Functional gaps happen every day but they can be magnified if you picked the wrong accounting or ERP system to begin with. Functional gaps will also be magnified as your business grows and changes. For example, you should conduct an audit of your business software annually to understand if you’re outgrowing its capabilities. If you’re experiencing rapid growth, you’ve expanded internationally, added additional sites, changed your business model such as adding services or manufacturing, added new product lines, or if you’ve recently acquired or divested of a business. All of these things will bring functional gaps to the forefront and will create the need for more and more stand-alone systems and spreadsheets.

In some cases you may be able to fill these gaps by purchasing additional modules, changing the setup in a module you already use, or by purchasing and implementing an integrated third party application. Or you may be able to spend a little bit on custom programming to tweak your system or to integrate other systems to fill the gap. But in the end, every business changes and your business software is unlikely to meet your needs over time.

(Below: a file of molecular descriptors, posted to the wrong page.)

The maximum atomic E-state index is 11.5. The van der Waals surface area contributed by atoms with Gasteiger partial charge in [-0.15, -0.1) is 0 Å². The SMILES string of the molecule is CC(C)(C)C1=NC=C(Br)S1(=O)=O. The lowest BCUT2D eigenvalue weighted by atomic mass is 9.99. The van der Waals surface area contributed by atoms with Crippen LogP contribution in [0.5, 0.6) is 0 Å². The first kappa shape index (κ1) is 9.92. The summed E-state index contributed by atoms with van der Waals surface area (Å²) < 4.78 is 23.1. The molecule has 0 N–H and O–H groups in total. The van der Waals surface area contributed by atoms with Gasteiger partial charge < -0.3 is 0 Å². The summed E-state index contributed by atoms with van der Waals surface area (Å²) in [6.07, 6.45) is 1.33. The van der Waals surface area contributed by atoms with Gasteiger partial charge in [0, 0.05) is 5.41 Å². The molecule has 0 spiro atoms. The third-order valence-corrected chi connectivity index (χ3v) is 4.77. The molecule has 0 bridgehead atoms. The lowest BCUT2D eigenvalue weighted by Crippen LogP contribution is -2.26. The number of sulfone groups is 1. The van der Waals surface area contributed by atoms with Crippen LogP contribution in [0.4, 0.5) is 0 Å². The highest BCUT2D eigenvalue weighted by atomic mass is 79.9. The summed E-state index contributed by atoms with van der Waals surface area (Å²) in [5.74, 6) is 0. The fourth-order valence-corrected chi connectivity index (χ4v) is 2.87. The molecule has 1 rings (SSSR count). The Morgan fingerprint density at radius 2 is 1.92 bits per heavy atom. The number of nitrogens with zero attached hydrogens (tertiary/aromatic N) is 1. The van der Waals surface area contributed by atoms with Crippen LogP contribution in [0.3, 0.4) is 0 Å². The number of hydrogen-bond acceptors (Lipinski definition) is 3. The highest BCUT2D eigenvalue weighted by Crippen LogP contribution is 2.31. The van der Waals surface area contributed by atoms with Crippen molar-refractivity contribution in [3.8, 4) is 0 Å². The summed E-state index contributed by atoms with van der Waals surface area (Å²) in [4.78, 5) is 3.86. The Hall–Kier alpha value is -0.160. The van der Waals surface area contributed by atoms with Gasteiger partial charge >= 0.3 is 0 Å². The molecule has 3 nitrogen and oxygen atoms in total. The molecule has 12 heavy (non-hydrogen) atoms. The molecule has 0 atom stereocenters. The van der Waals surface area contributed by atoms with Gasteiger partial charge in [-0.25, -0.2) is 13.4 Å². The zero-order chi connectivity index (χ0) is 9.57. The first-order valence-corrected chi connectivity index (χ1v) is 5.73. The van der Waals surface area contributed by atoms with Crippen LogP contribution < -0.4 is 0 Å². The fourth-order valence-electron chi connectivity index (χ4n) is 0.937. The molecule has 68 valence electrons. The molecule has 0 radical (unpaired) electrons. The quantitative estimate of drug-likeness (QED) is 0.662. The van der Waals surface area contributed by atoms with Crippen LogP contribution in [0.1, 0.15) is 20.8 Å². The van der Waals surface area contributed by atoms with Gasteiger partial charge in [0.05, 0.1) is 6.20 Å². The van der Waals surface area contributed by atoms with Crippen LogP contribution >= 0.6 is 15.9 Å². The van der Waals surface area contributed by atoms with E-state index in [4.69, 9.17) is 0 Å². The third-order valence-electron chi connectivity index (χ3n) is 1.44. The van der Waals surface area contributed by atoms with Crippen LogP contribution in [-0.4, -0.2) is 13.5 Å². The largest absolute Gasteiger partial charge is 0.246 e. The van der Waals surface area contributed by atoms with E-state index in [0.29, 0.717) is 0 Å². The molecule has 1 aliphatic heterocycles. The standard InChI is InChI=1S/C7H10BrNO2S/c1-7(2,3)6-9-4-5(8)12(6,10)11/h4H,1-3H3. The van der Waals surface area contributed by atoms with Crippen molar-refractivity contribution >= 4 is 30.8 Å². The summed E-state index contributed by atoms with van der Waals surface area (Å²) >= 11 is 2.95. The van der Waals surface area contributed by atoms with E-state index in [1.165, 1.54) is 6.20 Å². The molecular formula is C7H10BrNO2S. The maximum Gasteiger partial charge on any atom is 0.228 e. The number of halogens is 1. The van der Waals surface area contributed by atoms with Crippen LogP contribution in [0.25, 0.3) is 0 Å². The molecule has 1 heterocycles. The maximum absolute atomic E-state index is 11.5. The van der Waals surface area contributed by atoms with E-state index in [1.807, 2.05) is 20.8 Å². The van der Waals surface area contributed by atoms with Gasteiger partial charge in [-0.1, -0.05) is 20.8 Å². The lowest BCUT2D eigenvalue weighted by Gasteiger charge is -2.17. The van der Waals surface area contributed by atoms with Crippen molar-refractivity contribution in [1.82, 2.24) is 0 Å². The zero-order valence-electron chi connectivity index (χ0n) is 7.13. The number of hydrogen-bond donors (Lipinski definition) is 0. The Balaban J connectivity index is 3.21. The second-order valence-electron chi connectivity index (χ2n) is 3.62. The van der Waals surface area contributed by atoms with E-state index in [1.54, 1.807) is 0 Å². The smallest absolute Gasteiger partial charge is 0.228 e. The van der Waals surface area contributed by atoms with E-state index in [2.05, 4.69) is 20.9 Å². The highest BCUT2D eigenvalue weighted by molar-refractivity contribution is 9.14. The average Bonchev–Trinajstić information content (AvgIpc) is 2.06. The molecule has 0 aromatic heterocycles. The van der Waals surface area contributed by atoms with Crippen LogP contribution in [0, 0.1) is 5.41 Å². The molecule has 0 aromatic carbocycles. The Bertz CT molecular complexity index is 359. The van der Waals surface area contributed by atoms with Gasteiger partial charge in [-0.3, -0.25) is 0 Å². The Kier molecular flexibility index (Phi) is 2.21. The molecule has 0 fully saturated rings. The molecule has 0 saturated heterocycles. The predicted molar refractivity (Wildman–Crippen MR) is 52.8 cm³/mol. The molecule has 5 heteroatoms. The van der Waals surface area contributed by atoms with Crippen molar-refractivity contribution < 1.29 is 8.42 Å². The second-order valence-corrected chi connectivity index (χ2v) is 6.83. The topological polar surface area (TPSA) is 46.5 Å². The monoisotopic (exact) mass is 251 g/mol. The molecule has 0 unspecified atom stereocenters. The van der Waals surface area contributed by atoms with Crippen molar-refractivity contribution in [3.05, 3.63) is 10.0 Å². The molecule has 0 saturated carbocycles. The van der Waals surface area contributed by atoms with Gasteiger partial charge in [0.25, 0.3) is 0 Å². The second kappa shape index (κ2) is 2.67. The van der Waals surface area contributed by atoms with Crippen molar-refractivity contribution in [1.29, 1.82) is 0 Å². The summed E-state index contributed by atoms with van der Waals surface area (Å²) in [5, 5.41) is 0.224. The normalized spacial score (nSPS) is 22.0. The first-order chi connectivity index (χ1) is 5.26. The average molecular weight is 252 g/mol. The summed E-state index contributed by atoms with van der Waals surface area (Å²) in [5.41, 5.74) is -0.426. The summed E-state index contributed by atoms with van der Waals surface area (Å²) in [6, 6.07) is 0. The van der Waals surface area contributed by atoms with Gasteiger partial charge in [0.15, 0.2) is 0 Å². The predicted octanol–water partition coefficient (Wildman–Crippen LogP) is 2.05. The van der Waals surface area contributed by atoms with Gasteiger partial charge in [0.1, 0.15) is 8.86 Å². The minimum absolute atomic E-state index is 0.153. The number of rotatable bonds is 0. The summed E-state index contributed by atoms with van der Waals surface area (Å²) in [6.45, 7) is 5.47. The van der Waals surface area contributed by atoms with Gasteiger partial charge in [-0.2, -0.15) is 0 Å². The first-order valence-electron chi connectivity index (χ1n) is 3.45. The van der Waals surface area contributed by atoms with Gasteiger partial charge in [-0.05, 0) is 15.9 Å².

Try to identify and quantify the cost functional gaps have on your business. This will include the cost of purchasing, maintaining, and customizing all of the applications that are outside of your core accounting or ERP system. The cost will also include the time spent by employees working outside the system in spreadsheets or on manual processes. It will take some time and attention to truly understand these costs. Some accounting and ERP software consultants can assist you with a detailed business process review. This typically takes a couple of days to a week to complete and will cost you somewhere in the neighborhood of $2,000 to $4,000 for a high-level review but it can save you a lot more than that in the long-run if you can identify inefficiencies and fill those gaps or understand the need to move to a better system.

The time has come to move to a new system if you’re spending too much on ancillary applications and you are too reliant on spreadsheets. Often, the functional gaps may be enough to cost-justify moving to a more robust system or a system that is a better functional fit for your industry. In other cases, functional limitations will be one of many factors that lead you to the decision to replace your business software. Either way, you must understand these costs to develop a business case to justify the move.Click here to learn how ERP can benefit an organization across each major department.